The public's got those mean old pre-inauguration blues. That's the message of four polls released over the Martin Luther King holiday weekend.
1. The first poll to be released was a Pew Research Center poll, their annual assessment of the public's policy priorities. Here's the lead paragraph of their report on the poll, succinctly titled "Public's Agenda Differs from President's":
George W. Bush begins his second term with considerably less popular support than other recent incumbent presidents after their reelection. He also is proposing a second-term policy agenda that differs in several key respects from the public's. Health care, aid for the poor, and the growing budget deficit are all increasingly important public priorities, while limiting lawsuit awards, making recent tax cuts permanent and tax simplification rank near the bottom of the public's agenda.
On the public's exceptionally weak support for Bush at the start of his second term, the report notes that their current poll has Bush at 50 percent approval, while their analagous poll in January, 1997 had Clinton at 59 percent approval. And earlier Gallup polls had Reagan at 62 percent in January, 1985, Nixon at 59 percent in December, 1972, Johnson at 71 percent in January, 1965 and Eisenhower at 73 percent in January, 1957.
On who will gain and lose influence during Bush's second term, the public is quite pessimistic about "people like yourself", with just 22 percent saying this group will gain influence and 34 percent saying they will lose influence. That's down from four years ago, at the beginning of Bush's first term, when, by 35-26, the public felt people like themselves would gain, rather than lose, influence. The public is also pessimistic about whether older people (29 percent), blacks (26 percent), poor people (20 percent), union leaders (18 percent) and environmentalists (18 percent) will gain influence during a second Bush administration. All of these figures are significantly down from where they were four years ago.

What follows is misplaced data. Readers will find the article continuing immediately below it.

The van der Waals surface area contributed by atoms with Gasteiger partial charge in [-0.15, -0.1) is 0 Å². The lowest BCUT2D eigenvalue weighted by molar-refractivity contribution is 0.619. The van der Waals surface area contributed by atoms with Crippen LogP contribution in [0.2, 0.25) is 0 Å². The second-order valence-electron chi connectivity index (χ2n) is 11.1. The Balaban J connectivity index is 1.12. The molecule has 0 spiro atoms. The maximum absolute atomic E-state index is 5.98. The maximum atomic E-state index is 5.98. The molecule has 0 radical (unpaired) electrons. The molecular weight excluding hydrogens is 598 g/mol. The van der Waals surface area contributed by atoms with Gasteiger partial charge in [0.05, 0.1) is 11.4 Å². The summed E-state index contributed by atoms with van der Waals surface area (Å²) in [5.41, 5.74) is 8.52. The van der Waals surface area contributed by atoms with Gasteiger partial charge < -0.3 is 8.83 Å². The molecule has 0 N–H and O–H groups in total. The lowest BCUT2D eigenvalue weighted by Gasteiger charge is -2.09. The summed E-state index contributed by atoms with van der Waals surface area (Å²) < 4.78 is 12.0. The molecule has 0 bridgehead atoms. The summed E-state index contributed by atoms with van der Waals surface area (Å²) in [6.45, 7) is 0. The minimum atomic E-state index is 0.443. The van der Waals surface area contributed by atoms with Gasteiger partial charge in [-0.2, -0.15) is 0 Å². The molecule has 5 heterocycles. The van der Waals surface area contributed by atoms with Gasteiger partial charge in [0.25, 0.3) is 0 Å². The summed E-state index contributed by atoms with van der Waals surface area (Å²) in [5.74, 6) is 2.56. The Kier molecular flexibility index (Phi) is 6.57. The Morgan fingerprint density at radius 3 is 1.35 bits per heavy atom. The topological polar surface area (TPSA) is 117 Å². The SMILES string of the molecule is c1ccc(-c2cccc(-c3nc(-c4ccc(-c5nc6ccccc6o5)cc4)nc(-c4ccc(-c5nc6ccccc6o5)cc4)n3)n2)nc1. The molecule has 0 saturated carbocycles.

In fact, the only groups the public is more optimistic about than four years ago are Washington lobbyists (up from 35 to 40 percent in terms of gaining influence) and conservative Christians (up from 51 to 54 percent). But the groups the public is most optimistic about today are the still same two groups that topped this list in 2001: the military and business corporations.
On prospects for the economy, fewer people today than at any time since 2001 say they believe economic conditions will be better a year from now. Only 27 percent express this optimistic viewpoint, 18 percent believe they will be worse and most (52 percent) believe they will remain the same.
On Social Security, 49 percent say the system needs major changes or to be completely rebuilt. But that's much less than the 71 percent who say the health care system has problems of this magitude or the 62 percent who have the same viewpoint about the educational system. And, while the poll finds support (54-30) for the very general idea of having private investment accounts within Social Security (the typical finding when no tradeoffs or costs are mentioned), the poll also finds overwhelming support for the priority of "keeping Social Security as a program with a guaranteed monthly benefit based on a person's earnings during their working life" (65 percent) rather than "letting younger workers decide for themselves how some of their own contributions to Social Security are invested, which would cause their future benefits to be higher or lower depending on how well their investments perform" (29 percent).
More on "Pre-Inauguaration Blues" tomorrow, including much more on Social Security and and a great deal about Iraq.